Read: Luke 9:18–50
One of the reasons I love and appreciate the concept of the “church year” is that we are often confronted by the hard passages, especially those that often make no sense to our post-enlightenment (i.e., science- and data-driven) minds. This is, as you probably inferred, one of those days.
Luke’s “bookends” of the Transfiguration are: before, Peter’s declaration of Jesus as Messiah, Jesus’s subsequent command to be silent, and Jesus’ prophesy of his suffering road, and his prophesy of sacrifice for and by those that follow him; after, a healing and Jesus’ rhetorical question of the unbelieving character of the Jews (and, honestly, most of humanity). With what most of us believe about God (God has a plan) and the Scriptures (the Scriptures help us interpret the Scriptures), these seemingly unrelated events before and after the Transfiguration should affect how we view the Transfiguration.
If we view the Transfiguration and its bookends as a “movie” of the Christian life, it disturbingly makes sense. “Who do YOU say I am,” Jesus asks. Peter responds, “the Messiah.” Sounds like a person accepting Jesus Christ as their Lord and Savior (salvation).
Jesus then says, “deny yourself. Daily sacrifice yourself. The world will demand you deny me and be ashamed of me.” One of the first struggles of a new believer (and long-time believers, too) is the realization that accepting Jesus as Lord and Savior is only the beginning. Life-giving hardship is the Christian life.
The Transfiguration is (in the context of our “movie”), then, like the Holiness Movement concept of the Second Work of Grace (i.e., Entire Sanctification in Church of the Nazarene verbiage). We are “transfigured”—not by our will (other than a will to self-sacrifice and submission to the will of God)—by the will and work of God to be “transfigured” into the likeness of our holy God, and particularly in the likeness of Jesus Christ.
In A Plain Account of Christian Perfection, John Wesley (who “codified” the conception of Entire Sanctification) noted, we are to rarely, if ever, to speak of our experience of this “transfiguration”. This is similar to the actions of Peter, James, and John who kept silent about their experience. They shared it later, at the right time and to the right people, to reinforce the place of Jesus Christ in their experience of and with God.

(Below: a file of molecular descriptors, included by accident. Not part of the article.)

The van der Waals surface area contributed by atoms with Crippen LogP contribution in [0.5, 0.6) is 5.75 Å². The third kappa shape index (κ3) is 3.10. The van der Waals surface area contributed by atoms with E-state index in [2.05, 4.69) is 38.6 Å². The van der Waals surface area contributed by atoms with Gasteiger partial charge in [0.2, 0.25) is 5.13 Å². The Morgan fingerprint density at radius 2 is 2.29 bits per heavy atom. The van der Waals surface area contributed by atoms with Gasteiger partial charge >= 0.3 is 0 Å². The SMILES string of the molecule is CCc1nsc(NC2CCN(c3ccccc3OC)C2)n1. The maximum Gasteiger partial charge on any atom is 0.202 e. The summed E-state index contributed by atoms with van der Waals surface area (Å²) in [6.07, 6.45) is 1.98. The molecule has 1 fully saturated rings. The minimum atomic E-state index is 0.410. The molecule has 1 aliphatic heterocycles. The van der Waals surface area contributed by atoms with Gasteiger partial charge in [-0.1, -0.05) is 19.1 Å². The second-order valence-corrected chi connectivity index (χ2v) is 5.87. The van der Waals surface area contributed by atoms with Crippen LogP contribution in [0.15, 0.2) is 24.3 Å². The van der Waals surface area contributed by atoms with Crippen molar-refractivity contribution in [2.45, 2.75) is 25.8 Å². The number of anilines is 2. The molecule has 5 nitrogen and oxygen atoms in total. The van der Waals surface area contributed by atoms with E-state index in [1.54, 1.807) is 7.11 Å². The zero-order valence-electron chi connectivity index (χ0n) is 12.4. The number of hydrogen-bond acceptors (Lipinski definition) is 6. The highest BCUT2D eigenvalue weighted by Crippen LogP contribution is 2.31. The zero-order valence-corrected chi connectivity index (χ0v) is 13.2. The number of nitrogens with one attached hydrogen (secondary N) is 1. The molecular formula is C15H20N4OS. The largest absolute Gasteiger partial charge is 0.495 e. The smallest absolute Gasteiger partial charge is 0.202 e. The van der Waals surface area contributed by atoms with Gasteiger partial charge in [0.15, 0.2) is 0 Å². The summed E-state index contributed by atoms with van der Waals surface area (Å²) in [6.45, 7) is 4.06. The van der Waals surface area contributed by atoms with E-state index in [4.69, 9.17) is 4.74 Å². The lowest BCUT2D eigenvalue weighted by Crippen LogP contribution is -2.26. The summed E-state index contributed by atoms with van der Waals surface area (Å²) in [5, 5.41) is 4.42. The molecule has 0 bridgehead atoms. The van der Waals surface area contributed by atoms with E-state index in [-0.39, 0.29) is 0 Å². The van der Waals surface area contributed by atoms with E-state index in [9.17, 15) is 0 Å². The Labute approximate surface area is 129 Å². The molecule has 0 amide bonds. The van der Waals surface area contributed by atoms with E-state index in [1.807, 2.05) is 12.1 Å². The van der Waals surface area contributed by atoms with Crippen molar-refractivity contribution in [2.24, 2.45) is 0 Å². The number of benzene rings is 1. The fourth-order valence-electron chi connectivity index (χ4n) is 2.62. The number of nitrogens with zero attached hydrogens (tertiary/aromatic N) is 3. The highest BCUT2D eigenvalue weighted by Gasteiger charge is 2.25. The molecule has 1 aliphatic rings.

After this life-changing experience, then we come back to the real world (coming down the mountain) and face demands for miracles, healings, along with the unbelief of the world, and often even our own disbelief at the miracles of God. This disbelief is often not merely about “miracles”, but our transformation by God that we didn’t “earn”. We could even go so far as to say that the “unbelieving” performers of miracles (Luke 9:49–50) are like our scientists and doctors who perform “miracles” that could not possibly be imagined in the days of Jesus.
We also have the sad, but real, argument between those who claim to follow Jesus about who is better (Luke 9:46–48). Those arguments can follow theological lines, church formation lines (ecclesiology), spiritual formation lines (holiness), political lines, gifting lines, and so on. This is the object lesson for denominations (even the earliest split resulting in Orthodox and Roman Catholic, long before Protestants), church splits, and church departures.
When we read the Scriptures and find passages that we feel conflict with other Scriptures, or our experiences and understandings, perhaps it is times like that when we can best view ourselves through the lens of God.
May God who Transfigures us poor and needy people into those that glow and reflect the glorious and holy light of Jesus Christ. Amen.